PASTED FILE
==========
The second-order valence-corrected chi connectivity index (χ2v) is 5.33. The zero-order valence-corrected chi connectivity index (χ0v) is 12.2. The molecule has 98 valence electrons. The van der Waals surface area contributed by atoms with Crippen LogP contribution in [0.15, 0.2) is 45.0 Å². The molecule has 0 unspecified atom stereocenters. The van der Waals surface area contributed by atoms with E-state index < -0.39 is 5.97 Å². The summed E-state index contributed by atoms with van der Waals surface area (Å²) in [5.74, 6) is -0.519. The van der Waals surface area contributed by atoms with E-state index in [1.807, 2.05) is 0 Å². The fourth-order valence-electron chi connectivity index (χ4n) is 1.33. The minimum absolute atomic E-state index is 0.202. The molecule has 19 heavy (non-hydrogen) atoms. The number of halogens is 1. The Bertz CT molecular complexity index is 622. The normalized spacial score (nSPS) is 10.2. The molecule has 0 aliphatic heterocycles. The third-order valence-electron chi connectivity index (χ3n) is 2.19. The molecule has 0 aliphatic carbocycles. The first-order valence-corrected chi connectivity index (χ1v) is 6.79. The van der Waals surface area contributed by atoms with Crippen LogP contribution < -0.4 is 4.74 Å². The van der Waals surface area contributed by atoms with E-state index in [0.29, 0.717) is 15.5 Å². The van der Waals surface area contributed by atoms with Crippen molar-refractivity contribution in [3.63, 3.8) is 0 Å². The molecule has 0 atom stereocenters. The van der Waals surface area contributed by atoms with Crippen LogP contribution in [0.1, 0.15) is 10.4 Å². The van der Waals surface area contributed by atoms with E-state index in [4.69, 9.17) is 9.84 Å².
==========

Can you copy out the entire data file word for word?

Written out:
The second-order valence-corrected chi connectivity index (χ2v) is 5.33. The zero-order valence-corrected chi connectivity index (χ0v) is 12.2. The molecule has 98 valence electrons. The van der Waals surface area contributed by atoms with Crippen LogP contribution in [0.15, 0.2) is 45.0 Å². The molecule has 0 unspecified atom stereocenters. The van der Waals surface area contributed by atoms with E-state index < -0.39 is 5.97 Å². The summed E-state index contributed by atoms with van der Waals surface area (Å²) in [5.74, 6) is -0.519. The van der Waals surface area contributed by atoms with E-state index in [1.807, 2.05) is 0 Å². The fourth-order valence-electron chi connectivity index (χ4n) is 1.33. The minimum absolute atomic E-state index is 0.202. The molecule has 19 heavy (non-hydrogen) atoms. The number of halogens is 1. The Bertz CT molecular complexity index is 622. The normalized spacial score (nSPS) is 10.2. The molecule has 0 aliphatic heterocycles. The third-order valence-electron chi connectivity index (χ3n) is 2.19. The molecule has 0 aliphatic carbocycles. The first-order valence-corrected chi connectivity index (χ1v) is 6.79. The van der Waals surface area contributed by atoms with Crippen LogP contribution < -0.4 is 4.74 Å². The van der Waals surface area contributed by atoms with E-state index in [0.29, 0.717) is 15.5 Å². The van der Waals surface area contributed by atoms with Crippen molar-refractivity contribution in [3.63, 3.8) is 0 Å². The molecule has 0 atom stereocenters. The van der Waals surface area contributed by atoms with Crippen LogP contribution in [0.1, 0.15) is 10.4 Å². The van der Waals surface area contributed by atoms with E-state index in [4.69, 9.17) is 9.84 Å².